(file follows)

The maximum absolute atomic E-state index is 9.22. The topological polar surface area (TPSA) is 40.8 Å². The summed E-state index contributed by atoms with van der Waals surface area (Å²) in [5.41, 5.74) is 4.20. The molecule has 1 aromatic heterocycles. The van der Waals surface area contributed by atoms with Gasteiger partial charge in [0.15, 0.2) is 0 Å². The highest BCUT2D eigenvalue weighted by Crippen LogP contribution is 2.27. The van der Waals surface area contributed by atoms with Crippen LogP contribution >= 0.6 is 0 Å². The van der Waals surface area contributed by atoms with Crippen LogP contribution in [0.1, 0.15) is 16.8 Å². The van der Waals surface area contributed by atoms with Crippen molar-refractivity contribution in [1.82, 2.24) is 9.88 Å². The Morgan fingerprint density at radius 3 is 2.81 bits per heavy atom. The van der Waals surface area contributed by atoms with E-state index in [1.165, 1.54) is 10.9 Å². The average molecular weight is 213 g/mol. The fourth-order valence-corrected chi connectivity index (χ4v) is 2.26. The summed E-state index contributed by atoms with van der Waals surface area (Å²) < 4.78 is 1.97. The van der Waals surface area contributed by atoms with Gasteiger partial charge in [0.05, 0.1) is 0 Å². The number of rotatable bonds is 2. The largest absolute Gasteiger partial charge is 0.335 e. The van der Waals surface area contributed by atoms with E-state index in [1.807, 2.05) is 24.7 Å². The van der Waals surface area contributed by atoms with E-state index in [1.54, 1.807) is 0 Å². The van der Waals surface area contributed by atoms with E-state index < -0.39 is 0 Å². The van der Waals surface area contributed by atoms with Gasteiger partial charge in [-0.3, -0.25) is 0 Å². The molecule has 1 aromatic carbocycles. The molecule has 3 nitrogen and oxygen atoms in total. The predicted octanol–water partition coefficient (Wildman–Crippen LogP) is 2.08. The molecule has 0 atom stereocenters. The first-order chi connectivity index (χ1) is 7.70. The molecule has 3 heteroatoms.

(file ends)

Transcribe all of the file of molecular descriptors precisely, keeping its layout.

The maximum absolute atomic E-state index is 9.22. The topological polar surface area (TPSA) is 40.8 Å². The summed E-state index contributed by atoms with van der Waals surface area (Å²) in [5.41, 5.74) is 4.20. The molecule has 1 aromatic heterocycles. The van der Waals surface area contributed by atoms with Gasteiger partial charge in [0.15, 0.2) is 0 Å². The highest BCUT2D eigenvalue weighted by Crippen LogP contribution is 2.27. The van der Waals surface area contributed by atoms with Crippen LogP contribution >= 0.6 is 0 Å². The van der Waals surface area contributed by atoms with Crippen LogP contribution in [0.1, 0.15) is 16.8 Å². The van der Waals surface area contributed by atoms with Crippen molar-refractivity contribution in [1.82, 2.24) is 9.88 Å². The Morgan fingerprint density at radius 3 is 2.81 bits per heavy atom. The van der Waals surface area contributed by atoms with E-state index in [1.165, 1.54) is 10.9 Å². The average molecular weight is 213 g/mol. The fourth-order valence-corrected chi connectivity index (χ4v) is 2.26. The summed E-state index contributed by atoms with van der Waals surface area (Å²) < 4.78 is 1.97. The van der Waals surface area contributed by atoms with Gasteiger partial charge in [0.05, 0.1) is 0 Å². The number of rotatable bonds is 2. The largest absolute Gasteiger partial charge is 0.335 e. The van der Waals surface area contributed by atoms with E-state index in [1.807, 2.05) is 24.7 Å². The van der Waals surface area contributed by atoms with E-state index in [1.54, 1.807) is 0 Å². The van der Waals surface area contributed by atoms with E-state index < -0.39 is 0 Å². The van der Waals surface area contributed by atoms with Gasteiger partial charge in [-0.3, -0.25) is 0 Å². The molecule has 1 aromatic carbocycles. The molecule has 3 nitrogen and oxygen atoms in total. The predicted octanol–water partition coefficient (Wildman–Crippen LogP) is 2.08. The molecule has 0 atom stereocenters. The first-order chi connectivity index (χ1) is 7.70. The molecule has 3 heteroatoms.